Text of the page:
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Be careful what you wish for.

After months of crossing fingers for the House version of the
healthcare bill, pro-reform Democrats got what they wanted on Saturday. But not without a major concession: abortion rights.

What was supposed to be an easy victory for Speaker Nancy Pelosi ended up a hard-won battle for votes, with the final tally for
the House bill stacking up at 220-to-215 – and that’s with a Democratic 258-to-177 majority. To get there, Pelosi made a Faustian bargain, trading the abortion rights she ardently holds dear for support from House Democratic pro-lifers.

The resulting bill contains the “Stupak amendment”, introduced by Rep. Bart Stupak (D-MI), which would ban funding abortions, except in cases of rape or incest, under the public option and under private insurance bought using federal subsidies.

In effect, it could cause private plans to drop abortion coverage altogether. Pro-choice groups are furious, not to mention suffering excruciating cognitive dissonance now that Pelosi, their poster-child, has sold them out in the eleventh hour.

First, I invite every angry feminist blogger, incensed NARAL lobbyist and promiscuous co-ed to breathe deeply and repeat the following mantra: “this will probably change in committee.”


Senior Dems say they won’t rest until they get Stupak out of the final version of the bill when the two chambers reconcile after the Senate passes theirs. Whether they will stay strong or not remains to be seen, but there’s no sense in panicking – yet.

Others have taken a slightly more bitter approach. Slate’s Wiliam Saletan argues that this is what we get for trying our hand at government-run programs: more icky regulations, less fun freedom to get wanton abortions.

[The House and Senate bills] don’t nationalize medicine or set up a single-payer system. As
socialism goes, they’re modest. But they do mandate, standardize, and
subsidize health insurance. They mix public with private. And when you
do that, you invite public-sector problems into matters that used to be nobody’s business.

First, by no stretch of the imagination is the House health plan “socialism.” Like Reductio ad Hitlerum, comparing healthcare reform to socialism seems to be everyone’s favorite way of explaining why it’s bad. Socialized medicine, to be clear, is purely government-operated health services. Saying that an optional public plan that allows people to see private doctors with private practices is “socialism” is like comparing, well, George W. Bush to Hitler.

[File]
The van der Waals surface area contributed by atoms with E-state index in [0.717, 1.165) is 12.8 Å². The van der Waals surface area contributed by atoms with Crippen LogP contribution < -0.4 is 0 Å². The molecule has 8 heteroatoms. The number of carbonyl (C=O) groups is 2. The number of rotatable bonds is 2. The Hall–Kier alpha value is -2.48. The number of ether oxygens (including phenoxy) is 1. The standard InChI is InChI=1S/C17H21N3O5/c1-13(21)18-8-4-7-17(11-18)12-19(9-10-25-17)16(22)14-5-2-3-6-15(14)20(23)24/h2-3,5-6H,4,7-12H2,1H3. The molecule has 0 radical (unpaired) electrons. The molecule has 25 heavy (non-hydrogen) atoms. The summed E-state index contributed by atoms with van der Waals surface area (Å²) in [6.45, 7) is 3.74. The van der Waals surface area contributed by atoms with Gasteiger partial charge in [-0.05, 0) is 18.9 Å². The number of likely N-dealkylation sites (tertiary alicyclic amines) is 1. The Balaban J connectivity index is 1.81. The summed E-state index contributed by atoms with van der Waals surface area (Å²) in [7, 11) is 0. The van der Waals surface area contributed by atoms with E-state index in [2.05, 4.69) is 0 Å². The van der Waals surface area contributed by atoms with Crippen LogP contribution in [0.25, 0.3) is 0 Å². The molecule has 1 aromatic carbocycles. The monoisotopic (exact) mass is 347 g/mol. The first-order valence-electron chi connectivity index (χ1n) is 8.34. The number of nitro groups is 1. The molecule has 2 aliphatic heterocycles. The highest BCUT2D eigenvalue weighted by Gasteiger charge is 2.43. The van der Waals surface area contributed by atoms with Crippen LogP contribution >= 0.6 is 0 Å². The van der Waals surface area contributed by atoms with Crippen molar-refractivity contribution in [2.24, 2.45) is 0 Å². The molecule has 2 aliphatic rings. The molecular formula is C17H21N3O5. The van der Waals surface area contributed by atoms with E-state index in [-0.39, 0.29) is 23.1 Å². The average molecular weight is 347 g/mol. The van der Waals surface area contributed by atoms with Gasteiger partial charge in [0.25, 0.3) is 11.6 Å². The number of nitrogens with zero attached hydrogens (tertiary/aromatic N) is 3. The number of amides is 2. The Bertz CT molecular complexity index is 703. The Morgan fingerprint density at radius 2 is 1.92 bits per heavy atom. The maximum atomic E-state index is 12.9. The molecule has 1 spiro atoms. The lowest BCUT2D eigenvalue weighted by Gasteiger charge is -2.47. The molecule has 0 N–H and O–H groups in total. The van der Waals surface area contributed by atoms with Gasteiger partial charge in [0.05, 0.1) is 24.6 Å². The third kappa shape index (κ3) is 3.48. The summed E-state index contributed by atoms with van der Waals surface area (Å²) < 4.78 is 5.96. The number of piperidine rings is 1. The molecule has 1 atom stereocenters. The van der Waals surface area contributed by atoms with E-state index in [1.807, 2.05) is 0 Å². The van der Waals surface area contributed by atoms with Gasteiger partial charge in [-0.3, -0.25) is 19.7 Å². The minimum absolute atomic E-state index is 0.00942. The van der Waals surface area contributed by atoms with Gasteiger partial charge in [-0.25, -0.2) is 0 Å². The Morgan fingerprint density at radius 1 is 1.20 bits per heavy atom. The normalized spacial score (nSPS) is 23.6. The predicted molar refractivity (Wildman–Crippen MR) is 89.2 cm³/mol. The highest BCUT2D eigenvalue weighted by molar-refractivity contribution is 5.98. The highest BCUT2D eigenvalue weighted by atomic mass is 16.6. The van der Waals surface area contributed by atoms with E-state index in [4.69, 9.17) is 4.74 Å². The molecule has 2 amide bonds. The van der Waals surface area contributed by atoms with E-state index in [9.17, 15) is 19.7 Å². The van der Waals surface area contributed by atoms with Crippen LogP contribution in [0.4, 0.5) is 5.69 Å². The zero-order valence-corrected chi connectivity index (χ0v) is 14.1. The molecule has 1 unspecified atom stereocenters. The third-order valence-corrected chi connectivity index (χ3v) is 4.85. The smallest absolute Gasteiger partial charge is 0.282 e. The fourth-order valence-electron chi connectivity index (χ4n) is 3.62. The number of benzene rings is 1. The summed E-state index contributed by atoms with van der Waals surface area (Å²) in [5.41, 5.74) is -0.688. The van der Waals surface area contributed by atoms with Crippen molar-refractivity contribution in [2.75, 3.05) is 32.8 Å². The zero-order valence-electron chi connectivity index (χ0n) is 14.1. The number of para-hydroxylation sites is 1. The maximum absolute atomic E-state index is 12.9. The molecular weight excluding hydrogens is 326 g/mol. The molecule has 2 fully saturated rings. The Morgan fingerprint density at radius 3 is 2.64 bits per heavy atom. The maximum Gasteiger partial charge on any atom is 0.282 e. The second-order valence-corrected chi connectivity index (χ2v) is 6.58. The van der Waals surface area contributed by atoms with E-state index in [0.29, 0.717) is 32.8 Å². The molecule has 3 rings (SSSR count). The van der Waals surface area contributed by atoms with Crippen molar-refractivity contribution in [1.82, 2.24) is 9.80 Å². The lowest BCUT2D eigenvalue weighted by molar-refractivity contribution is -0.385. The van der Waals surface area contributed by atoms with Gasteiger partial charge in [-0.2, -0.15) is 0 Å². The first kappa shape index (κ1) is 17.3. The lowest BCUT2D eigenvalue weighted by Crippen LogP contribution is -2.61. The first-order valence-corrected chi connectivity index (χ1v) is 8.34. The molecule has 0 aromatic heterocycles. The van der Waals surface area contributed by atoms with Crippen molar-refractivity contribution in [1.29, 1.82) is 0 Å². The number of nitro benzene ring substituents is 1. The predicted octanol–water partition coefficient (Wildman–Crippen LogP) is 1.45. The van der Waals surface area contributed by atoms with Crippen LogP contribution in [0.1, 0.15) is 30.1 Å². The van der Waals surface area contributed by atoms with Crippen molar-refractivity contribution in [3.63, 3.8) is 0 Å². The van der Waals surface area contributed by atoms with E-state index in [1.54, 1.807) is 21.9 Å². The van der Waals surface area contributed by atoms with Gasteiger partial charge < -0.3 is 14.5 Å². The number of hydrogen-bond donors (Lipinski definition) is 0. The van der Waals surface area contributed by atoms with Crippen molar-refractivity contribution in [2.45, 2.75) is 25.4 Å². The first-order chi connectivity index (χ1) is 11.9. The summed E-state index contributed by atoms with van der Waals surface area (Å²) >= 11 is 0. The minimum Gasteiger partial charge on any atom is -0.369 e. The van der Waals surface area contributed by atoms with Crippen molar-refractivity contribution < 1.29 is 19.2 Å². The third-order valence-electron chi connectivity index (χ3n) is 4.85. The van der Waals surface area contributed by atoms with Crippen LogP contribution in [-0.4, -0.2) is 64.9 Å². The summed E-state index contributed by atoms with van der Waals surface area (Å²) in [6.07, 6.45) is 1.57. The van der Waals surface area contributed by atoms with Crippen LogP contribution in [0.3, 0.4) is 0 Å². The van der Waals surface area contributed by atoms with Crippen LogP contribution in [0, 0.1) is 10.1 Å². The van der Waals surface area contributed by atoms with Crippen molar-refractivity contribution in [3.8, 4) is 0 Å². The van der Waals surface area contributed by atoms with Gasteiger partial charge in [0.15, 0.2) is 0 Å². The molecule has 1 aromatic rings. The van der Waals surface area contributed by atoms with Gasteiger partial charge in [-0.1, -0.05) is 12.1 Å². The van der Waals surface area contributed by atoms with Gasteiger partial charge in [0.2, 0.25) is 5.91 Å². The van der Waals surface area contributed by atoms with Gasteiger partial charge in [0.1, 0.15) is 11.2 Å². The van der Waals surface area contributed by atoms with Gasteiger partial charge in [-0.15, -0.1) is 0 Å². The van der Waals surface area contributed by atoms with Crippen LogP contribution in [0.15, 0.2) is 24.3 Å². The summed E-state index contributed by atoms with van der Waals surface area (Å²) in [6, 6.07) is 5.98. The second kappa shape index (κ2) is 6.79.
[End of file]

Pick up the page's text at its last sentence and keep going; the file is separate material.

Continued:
If mixing private with public in medicine is socialism, we already have it. It’s called Medicaid and Medicare, not to mention a handful of state-based healthcare-access plans for the indigent.

Which brings us to the more important point here: The only reason that the abortion compromise is even a blip on the radar of the American consciousness right now is because the threat of losing access to abortions is no longer just the fear of those on Medicaid – it could potentially affect all of us, if the House bill passes as-is.

And making something that used to be just poor peoples’ problem into something that’s everybody’s problem is a great way to get people angry (see also: predatory lending). Fortunately, it’s also a great way to make them pay attention to what their elected officials are doing.

Saletan goes on to admonish reform supporters with a “there – happy now?”:

“You wanted a better world. You wanted health insurance for everyone,
and you wanted the government to help pay for it. Congratulations.
You’ve brought the tax moralists into your life.”

I somewhat resent Saletan’s insinuation that the decades-long push for universal healthcare is comparable to the petulant carelessness of a 4-year-old running by the pool and skinning his knee.

This healthcare battle is about policymakers and millions of Americans working feverishly to fix a cruel, outdated system that continues to devastate lives and end them prematurely. Tough political maneuvers involve compromise, and in this case Pelosi made a big one. You won’t die if you don’t get an abortion, but you will if you don’t get chemotherapy.

Unfortunately, the compromise comes with its own baggage.

After all, what happens when women take the baby that results from that unwanted, unplanned or unforeseen pregnancy home from their public-option subsidized delivery? What happens if, for example, she has five more at home she can’t afford? How many more check-ups, tooth cleanings and flu shots is that? Or welfare checks? Or public housing projects?

Abortion isn’t some pork project that can be yanked from a bill with no real repercussions. Lack of access to safe abortions can and will create serious societal, public health and grand-scale national fiscal problems.

And you thought $1 trillion sounded bad.